Thought leadership

How to establish a carbon-neutral workplace

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When it comes to reducing their carbon footprint, most manufacturers tend to prioritise improving the energy efficiency of their production processes and supply chains. No less important to tackle, however, are carbon emissions related to the everyday workplace.

Small changes to day-to-day office operations can greatly contribute to reductions in greenhouse gas emissions, an improvement in environmental, social and governance (ESG) metrics, and greater talent attraction. Over two-thirds of employees say they are more willing to apply and accept jobs from organisations that promote environmental sustainability, while 39% expect their employers to reduce emissions to net-zero within the next few years.

But to take effective steps in establishing a more carbon-neutral workplace, it’s important to first know the impact of existing workplace practices.

Understanding the nuances of carbon-neutral manufacturing is crucial for businesses aiming to enhance their sustainability practices. By exploring comprehensive strategies and examples detailed at Carbon-neutral Manufacturing, companies can discover innovative ways to minimise their environmental impact. This resource offers valuable insights into balancing productivity with ecological responsibility. Embracing such approaches not only supports the planet but also bolsters an organisation’s reputation for environmental stewardship.

What goes into your workplace carbon emissions?

  • Managing of office equipment

    When making purchasing decisions, it’s important to keep in mind that immediate investments can result in long-term savings. The United States Environmental Protection Agency found that over 1.5 billion pounds of greenhouse gas emissions and US$117 million in annual energy costs could be saved if every piece of office equipment purchased in the country was ENERGY STAR certified. Similar certifications around the world offer indications of more energy-efficient electronics, including computers, copiers and printers, monitors and television displays, that could save up to 60% in electricity use. This extends to pantry appliances such as refrigerators, dishwashers, microwaves and more.

  • Heating, cooling and lighting

    Another significant source of energy consumption is heating, cooling and lighting. Electricity costs can be significantly reduced by implementing a “lights out” policy which automates the shutting off of air-conditioners and lights after office hours, allowing employees who are working late to manually switch on their area’s cooling and lighting as necessary.This is particularly urgent as energy-related carbon emissions have skyrocketed to a record high in recent years, with energy prices continuing to spike. Short of investing in renewable energy to power the workplace, reduced consumption is the most promising way to shrink an organisation’s carbon footprint.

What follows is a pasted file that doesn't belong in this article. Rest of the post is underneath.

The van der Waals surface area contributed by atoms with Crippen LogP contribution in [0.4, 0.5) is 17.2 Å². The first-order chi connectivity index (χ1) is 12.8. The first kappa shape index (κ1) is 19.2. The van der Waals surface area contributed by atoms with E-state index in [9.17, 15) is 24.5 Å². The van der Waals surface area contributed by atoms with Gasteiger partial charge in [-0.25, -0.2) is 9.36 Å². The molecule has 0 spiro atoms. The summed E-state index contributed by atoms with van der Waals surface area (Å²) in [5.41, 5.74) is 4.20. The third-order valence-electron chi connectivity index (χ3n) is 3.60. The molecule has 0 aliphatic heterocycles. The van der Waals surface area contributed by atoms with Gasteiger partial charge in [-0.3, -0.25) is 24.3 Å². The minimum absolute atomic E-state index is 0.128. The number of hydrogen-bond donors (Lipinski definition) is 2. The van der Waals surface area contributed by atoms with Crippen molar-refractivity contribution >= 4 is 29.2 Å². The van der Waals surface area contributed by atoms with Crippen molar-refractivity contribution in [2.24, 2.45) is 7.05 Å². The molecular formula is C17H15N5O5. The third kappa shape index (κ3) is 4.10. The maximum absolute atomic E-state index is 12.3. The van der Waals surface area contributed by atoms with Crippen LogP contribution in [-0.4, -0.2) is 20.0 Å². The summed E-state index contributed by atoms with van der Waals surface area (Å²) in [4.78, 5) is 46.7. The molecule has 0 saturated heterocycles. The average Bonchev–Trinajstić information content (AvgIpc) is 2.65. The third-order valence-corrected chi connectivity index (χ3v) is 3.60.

• Waste

    Reducing waste production simply makes good business sense, as it saves organisations money spent on repurchasing consumables such as disposable cutlery, single-use plastic bottles, paper towels and more.This goes hand-in-hand with a cultural shift in the workplace. Going paperless, purchasing biodegradable paper napkins and towel products, setting up a recycling process, and choosing only Fairtrade coffees and teas (which promote proper waste management practices for farmers) all contribute to reducing an organisation’s carbon footprint.

  • Mobility

    Daily commutes to the office and to meetings, as well as regular long-haul flights, are also a key contributor to workplace emissions. While shifting to hybrid work could potentially reduce commuting and cut workplace emissions by 13%, other considerations for employers include subsidising the cost of public transport, replacing long-haul business travel with video conferencing technology, and promoting carsharing or carpooling.For organisations with unavoidable carbon emissions due to travel, another option is to consider purchasing carbon offsets or choosing to stay at green hotels during business trips to minimise their travel footprint. Carbon offsets have the added benefit of supporting renewable energy projects as well.

Overcome measurement challenges with industry benchmarks

To reach carbon neutrality in the workplace, organisations need better ways to review their energy use in order to map their efficiency improvements. To that end, the Consumer Sustainability Industry Readiness Index (COSIRI) assessment process is designed to be a quick and easy way for companies to track and benchmark their sustainability efforts against peers globally, for better insights on how to accelerate and achieve significant potential economic benefit from decarbonisation.

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